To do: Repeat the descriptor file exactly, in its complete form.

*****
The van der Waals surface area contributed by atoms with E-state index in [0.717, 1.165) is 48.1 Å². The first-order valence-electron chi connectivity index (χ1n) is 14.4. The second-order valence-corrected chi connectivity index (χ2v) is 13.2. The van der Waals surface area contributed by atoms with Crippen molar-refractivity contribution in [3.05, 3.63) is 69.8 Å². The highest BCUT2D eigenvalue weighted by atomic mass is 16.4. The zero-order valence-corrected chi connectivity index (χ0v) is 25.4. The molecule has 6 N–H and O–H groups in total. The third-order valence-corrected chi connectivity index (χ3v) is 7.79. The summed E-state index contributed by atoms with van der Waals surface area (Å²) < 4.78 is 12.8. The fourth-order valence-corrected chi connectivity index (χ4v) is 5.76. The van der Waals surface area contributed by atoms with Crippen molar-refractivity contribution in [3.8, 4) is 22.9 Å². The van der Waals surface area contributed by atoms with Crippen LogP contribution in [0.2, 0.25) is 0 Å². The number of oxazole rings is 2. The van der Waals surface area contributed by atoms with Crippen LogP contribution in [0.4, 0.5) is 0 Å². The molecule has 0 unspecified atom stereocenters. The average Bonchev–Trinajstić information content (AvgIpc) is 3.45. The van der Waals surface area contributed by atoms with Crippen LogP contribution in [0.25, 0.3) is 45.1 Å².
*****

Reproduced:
The van der Waals surface area contributed by atoms with E-state index in [0.717, 1.165) is 48.1 Å². The first-order valence-electron chi connectivity index (χ1n) is 14.4. The second-order valence-corrected chi connectivity index (χ2v) is 13.2. The van der Waals surface area contributed by atoms with Crippen molar-refractivity contribution in [3.05, 3.63) is 69.8 Å². The highest BCUT2D eigenvalue weighted by atomic mass is 16.4. The zero-order valence-corrected chi connectivity index (χ0v) is 25.4. The molecule has 6 N–H and O–H groups in total. The third-order valence-corrected chi connectivity index (χ3v) is 7.79. The summed E-state index contributed by atoms with van der Waals surface area (Å²) < 4.78 is 12.8. The fourth-order valence-corrected chi connectivity index (χ4v) is 5.76. The van der Waals surface area contributed by atoms with Crippen molar-refractivity contribution in [3.8, 4) is 22.9 Å². The van der Waals surface area contributed by atoms with Crippen LogP contribution in [0.2, 0.25) is 0 Å². The number of oxazole rings is 2. The van der Waals surface area contributed by atoms with Crippen LogP contribution in [0.4, 0.5) is 0 Å². The molecule has 0 unspecified atom stereocenters. The average Bonchev–Trinajstić information content (AvgIpc) is 3.45. The van der Waals surface area contributed by atoms with Crippen LogP contribution in [0.25, 0.3) is 45.1 Å².